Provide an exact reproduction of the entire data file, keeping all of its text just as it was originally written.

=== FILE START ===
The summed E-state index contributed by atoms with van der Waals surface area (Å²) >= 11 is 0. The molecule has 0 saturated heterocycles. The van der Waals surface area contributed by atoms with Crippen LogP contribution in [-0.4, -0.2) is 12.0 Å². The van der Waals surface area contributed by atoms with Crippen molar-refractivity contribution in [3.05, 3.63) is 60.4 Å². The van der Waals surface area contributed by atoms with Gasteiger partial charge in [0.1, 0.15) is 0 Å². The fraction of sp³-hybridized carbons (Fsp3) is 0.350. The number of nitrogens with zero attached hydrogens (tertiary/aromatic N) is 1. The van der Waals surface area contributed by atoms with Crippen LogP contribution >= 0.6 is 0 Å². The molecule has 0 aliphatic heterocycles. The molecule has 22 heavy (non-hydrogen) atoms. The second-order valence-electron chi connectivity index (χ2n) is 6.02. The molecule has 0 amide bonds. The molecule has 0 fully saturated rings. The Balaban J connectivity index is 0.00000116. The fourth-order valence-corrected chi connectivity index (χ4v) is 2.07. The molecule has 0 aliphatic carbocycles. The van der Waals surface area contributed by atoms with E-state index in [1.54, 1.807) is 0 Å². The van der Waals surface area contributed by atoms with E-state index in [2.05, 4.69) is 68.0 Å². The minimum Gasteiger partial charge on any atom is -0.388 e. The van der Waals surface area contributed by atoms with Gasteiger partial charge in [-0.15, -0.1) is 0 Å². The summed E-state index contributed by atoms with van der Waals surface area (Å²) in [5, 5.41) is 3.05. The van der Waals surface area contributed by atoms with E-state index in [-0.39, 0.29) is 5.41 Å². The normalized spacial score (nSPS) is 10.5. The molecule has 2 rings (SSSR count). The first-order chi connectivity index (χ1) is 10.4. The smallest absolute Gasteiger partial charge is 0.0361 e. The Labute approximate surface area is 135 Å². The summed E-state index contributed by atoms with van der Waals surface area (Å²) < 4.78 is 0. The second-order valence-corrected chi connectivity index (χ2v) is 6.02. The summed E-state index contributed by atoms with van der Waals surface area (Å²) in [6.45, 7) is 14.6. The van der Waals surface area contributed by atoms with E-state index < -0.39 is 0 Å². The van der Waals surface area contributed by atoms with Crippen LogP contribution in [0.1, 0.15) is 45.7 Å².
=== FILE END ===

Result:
The summed E-state index contributed by atoms with van der Waals surface area (Å²) >= 11 is 0. The molecule has 0 saturated heterocycles. The van der Waals surface area contributed by atoms with Crippen LogP contribution in [-0.4, -0.2) is 12.0 Å². The van der Waals surface area contributed by atoms with Crippen molar-refractivity contribution in [3.05, 3.63) is 60.4 Å². The van der Waals surface area contributed by atoms with Gasteiger partial charge in [0.1, 0.15) is 0 Å². The fraction of sp³-hybridized carbons (Fsp3) is 0.350. The number of nitrogens with zero attached hydrogens (tertiary/aromatic N) is 1. The van der Waals surface area contributed by atoms with Crippen LogP contribution >= 0.6 is 0 Å². The molecule has 0 aliphatic heterocycles. The molecule has 22 heavy (non-hydrogen) atoms. The second-order valence-electron chi connectivity index (χ2n) is 6.02. The molecule has 0 amide bonds. The molecule has 0 fully saturated rings. The Balaban J connectivity index is 0.00000116. The fourth-order valence-corrected chi connectivity index (χ4v) is 2.07. The molecule has 0 aliphatic carbocycles. The van der Waals surface area contributed by atoms with E-state index in [1.54, 1.807) is 0 Å². The van der Waals surface area contributed by atoms with E-state index in [2.05, 4.69) is 68.0 Å². The minimum Gasteiger partial charge on any atom is -0.388 e. The van der Waals surface area contributed by atoms with Gasteiger partial charge in [-0.15, -0.1) is 0 Å². The summed E-state index contributed by atoms with van der Waals surface area (Å²) in [5, 5.41) is 3.05. The van der Waals surface area contributed by atoms with E-state index in [-0.39, 0.29) is 5.41 Å². The normalized spacial score (nSPS) is 10.5. The molecule has 2 rings (SSSR count). The first-order chi connectivity index (χ1) is 10.4. The smallest absolute Gasteiger partial charge is 0.0361 e. The Labute approximate surface area is 135 Å². The summed E-state index contributed by atoms with van der Waals surface area (Å²) < 4.78 is 0. The second-order valence-corrected chi connectivity index (χ2v) is 6.02. The summed E-state index contributed by atoms with van der Waals surface area (Å²) in [6.45, 7) is 14.6. The van der Waals surface area contributed by atoms with E-state index < -0.39 is 0 Å². The van der Waals surface area contributed by atoms with Crippen LogP contribution in [0.1, 0.15) is 45.7 Å².